Step 6: Choose How Much

When it comes to how much of each, some people will recommend 0% in bonds, while others will recommend “your age %” in bonds. I tend to go somewhere in the middle and stick to around 20% bonds. That additional diversification means less variance in my portfolio and adds a bit more stability. Others wanting to maximize growth, and able to withstand large down periods (like 2008) could go 0% bonds, but that’s not me.

The amount between US Stock Market and International is up to you. I tend to prefer US Markets slightly, due to their record of growth. Here’s what I’d recommend the mix to be between these 3 stocks:

Choose a percentage that works for you and click buy! In a few days, the transaction will be finalized and you’ll be able to view your investments from your Vanguard account.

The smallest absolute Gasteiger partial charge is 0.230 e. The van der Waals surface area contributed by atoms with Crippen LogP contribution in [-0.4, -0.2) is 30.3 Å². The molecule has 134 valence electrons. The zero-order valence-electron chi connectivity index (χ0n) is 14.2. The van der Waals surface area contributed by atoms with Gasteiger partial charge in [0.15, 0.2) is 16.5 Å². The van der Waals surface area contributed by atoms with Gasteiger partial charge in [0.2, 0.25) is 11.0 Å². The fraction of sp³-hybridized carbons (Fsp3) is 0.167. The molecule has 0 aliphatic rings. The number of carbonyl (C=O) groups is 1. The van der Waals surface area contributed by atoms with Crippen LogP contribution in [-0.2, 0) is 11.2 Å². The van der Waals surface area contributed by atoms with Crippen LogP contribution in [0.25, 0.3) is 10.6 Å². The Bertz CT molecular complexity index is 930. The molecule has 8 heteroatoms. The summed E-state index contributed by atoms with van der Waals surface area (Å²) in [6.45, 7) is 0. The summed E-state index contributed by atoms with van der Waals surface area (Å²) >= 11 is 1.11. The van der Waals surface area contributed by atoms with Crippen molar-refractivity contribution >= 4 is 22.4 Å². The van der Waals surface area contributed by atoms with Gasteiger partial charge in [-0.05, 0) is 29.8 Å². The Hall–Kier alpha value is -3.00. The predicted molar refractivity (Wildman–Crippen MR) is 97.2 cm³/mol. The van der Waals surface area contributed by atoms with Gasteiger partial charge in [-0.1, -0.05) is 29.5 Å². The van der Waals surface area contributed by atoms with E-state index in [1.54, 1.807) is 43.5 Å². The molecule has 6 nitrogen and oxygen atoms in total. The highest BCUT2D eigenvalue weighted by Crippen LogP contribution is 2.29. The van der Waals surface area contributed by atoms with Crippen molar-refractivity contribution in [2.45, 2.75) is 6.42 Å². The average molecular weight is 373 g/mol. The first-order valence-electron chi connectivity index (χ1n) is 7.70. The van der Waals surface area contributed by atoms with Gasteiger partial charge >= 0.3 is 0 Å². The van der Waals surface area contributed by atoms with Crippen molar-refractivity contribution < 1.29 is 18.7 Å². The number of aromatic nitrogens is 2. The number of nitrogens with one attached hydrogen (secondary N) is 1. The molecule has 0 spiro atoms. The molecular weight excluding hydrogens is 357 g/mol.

Why Vanguard?

There are many places you can put your money – Fidelity, RobinHood, ScottTrade, E-Trade and dozens and dozens more. The reason I recommend Vanguard is because Vanguard is investor owned. People who have investments in Vanguard fund the Vanguard business. This allows them to be autonomous and answer to their customers first rather than shareholders first.

Fidelity and all the others are public or privately held companies with an obligation to their shareholders. This difference means that they will never be able to beat Vanguard in fees since they will need to make a profit at the end of the day.

Mutual Funds vs ETFs